Capping the British Petroleum Deepwater Horizon Well

According to EPA, “On April 20, 2010, the oil drilling rig Deepwater Horizon, operating in the Macondo Prospect in the Gulf of Mexico, exploded and sank resulting in the death of 11 workers on the Deepwater Horizon and the largest spill of oil in the history of marine oil drilling operations. 4 million barrels of oil flowed from the damaged Macondo well over an 87-day period, before it was finally capped on July 15, 2010. On December 15, 2010, the United States filed a complaint in District Court against BP Exploration & Production and several other defendants alleged to be responsible for the spill.”

Working for the USGS, I got the honor to meet Dr. Paul Hsieh, the scientist who determined that the capped well would hold and not blowout causing significantly more damage. He served on a government task force and one of the biggest issues was obtaining the critical data to determine if capping the well could withstand the pressures. Here are two stories from the Daily Mail and NASA describing his heroic efforts! Luckily his scientific analysis and presentation prevailed over typical risk-adverse government politics.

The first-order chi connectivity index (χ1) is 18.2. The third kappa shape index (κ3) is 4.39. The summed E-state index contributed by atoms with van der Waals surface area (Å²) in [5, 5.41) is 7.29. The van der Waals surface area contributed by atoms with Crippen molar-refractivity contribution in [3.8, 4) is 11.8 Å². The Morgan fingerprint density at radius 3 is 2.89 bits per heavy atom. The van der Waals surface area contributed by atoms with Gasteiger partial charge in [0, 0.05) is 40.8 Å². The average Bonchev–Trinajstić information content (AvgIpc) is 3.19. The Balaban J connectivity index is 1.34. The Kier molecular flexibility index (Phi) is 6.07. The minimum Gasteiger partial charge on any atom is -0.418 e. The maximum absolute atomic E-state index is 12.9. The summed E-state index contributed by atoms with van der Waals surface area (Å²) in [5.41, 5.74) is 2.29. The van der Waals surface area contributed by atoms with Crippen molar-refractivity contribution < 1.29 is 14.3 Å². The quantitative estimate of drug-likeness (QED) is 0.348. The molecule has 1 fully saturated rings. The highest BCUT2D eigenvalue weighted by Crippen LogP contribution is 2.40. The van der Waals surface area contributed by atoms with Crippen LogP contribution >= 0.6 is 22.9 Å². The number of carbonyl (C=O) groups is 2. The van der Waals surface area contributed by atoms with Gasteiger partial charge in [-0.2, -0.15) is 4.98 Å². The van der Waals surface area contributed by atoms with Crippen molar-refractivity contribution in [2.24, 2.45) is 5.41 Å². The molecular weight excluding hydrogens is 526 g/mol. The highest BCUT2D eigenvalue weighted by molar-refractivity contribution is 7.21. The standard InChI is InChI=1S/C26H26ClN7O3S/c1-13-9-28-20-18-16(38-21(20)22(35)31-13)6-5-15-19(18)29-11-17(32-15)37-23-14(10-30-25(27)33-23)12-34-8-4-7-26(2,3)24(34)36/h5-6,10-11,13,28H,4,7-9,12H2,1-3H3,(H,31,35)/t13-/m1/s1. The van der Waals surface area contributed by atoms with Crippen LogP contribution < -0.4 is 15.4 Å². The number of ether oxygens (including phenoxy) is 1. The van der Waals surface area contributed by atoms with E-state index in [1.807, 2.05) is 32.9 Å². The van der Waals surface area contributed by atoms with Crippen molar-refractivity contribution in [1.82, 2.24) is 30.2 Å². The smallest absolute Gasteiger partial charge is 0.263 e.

In 2016, BP paid $20 billion in a global settlement according to the Department of Interior and NOAA is leading the restoration response.